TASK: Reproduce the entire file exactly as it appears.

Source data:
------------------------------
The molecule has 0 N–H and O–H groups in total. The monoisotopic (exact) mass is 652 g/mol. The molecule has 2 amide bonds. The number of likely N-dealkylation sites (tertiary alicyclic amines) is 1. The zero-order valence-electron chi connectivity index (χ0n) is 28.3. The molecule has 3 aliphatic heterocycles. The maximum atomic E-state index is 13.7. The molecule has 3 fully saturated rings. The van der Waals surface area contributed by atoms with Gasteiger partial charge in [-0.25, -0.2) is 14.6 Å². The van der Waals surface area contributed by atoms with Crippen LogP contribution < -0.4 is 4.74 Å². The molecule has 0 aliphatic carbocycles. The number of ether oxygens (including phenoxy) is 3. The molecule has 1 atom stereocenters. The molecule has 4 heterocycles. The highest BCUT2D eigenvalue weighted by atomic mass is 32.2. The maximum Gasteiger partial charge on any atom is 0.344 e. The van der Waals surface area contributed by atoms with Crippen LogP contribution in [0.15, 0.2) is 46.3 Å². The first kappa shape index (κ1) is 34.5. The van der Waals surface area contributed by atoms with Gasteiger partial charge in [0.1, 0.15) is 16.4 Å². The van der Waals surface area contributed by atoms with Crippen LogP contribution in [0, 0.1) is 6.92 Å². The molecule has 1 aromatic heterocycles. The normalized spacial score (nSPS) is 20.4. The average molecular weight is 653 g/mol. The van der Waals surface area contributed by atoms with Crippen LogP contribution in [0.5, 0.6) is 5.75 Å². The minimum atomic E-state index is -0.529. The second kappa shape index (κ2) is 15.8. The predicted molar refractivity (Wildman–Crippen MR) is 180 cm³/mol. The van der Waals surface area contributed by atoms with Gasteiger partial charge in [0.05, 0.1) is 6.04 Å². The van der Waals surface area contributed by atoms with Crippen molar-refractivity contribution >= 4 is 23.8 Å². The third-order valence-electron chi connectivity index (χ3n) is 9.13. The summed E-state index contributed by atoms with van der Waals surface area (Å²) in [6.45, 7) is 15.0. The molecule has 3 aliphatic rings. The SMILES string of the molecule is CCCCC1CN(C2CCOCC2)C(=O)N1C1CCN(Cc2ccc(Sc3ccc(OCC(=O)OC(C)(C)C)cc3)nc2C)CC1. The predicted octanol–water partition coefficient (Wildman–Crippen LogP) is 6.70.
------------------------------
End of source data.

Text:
The molecule has 0 N–H and O–H groups in total. The monoisotopic (exact) mass is 652 g/mol. The molecule has 2 amide bonds. The number of likely N-dealkylation sites (tertiary alicyclic amines) is 1. The zero-order valence-electron chi connectivity index (χ0n) is 28.3. The molecule has 3 aliphatic heterocycles. The maximum atomic E-state index is 13.7. The molecule has 3 fully saturated rings. The van der Waals surface area contributed by atoms with Gasteiger partial charge in [-0.25, -0.2) is 14.6 Å². The van der Waals surface area contributed by atoms with Crippen LogP contribution < -0.4 is 4.74 Å². The molecule has 0 aliphatic carbocycles. The number of ether oxygens (including phenoxy) is 3. The molecule has 1 atom stereocenters. The molecule has 4 heterocycles. The highest BCUT2D eigenvalue weighted by atomic mass is 32.2. The maximum Gasteiger partial charge on any atom is 0.344 e. The van der Waals surface area contributed by atoms with Crippen LogP contribution in [0.15, 0.2) is 46.3 Å². The first kappa shape index (κ1) is 34.5. The van der Waals surface area contributed by atoms with Gasteiger partial charge in [0.1, 0.15) is 16.4 Å². The van der Waals surface area contributed by atoms with Crippen LogP contribution in [0, 0.1) is 6.92 Å². The molecule has 1 aromatic heterocycles. The normalized spacial score (nSPS) is 20.4. The average molecular weight is 653 g/mol. The van der Waals surface area contributed by atoms with Crippen LogP contribution in [0.5, 0.6) is 5.75 Å². The minimum atomic E-state index is -0.529. The second kappa shape index (κ2) is 15.8. The predicted molar refractivity (Wildman–Crippen MR) is 180 cm³/mol. The van der Waals surface area contributed by atoms with Gasteiger partial charge in [0.05, 0.1) is 6.04 Å². The van der Waals surface area contributed by atoms with Crippen molar-refractivity contribution >= 4 is 23.8 Å². The third-order valence-electron chi connectivity index (χ3n) is 9.13. The summed E-state index contributed by atoms with van der Waals surface area (Å²) in [6.45, 7) is 15.0. The molecule has 3 aliphatic rings. The SMILES string of the molecule is CCCCC1CN(C2CCOCC2)C(=O)N1C1CCN(Cc2ccc(Sc3ccc(OCC(=O)OC(C)(C)C)cc3)nc2C)CC1. The predicted octanol–water partition coefficient (Wildman–Crippen LogP) is 6.70.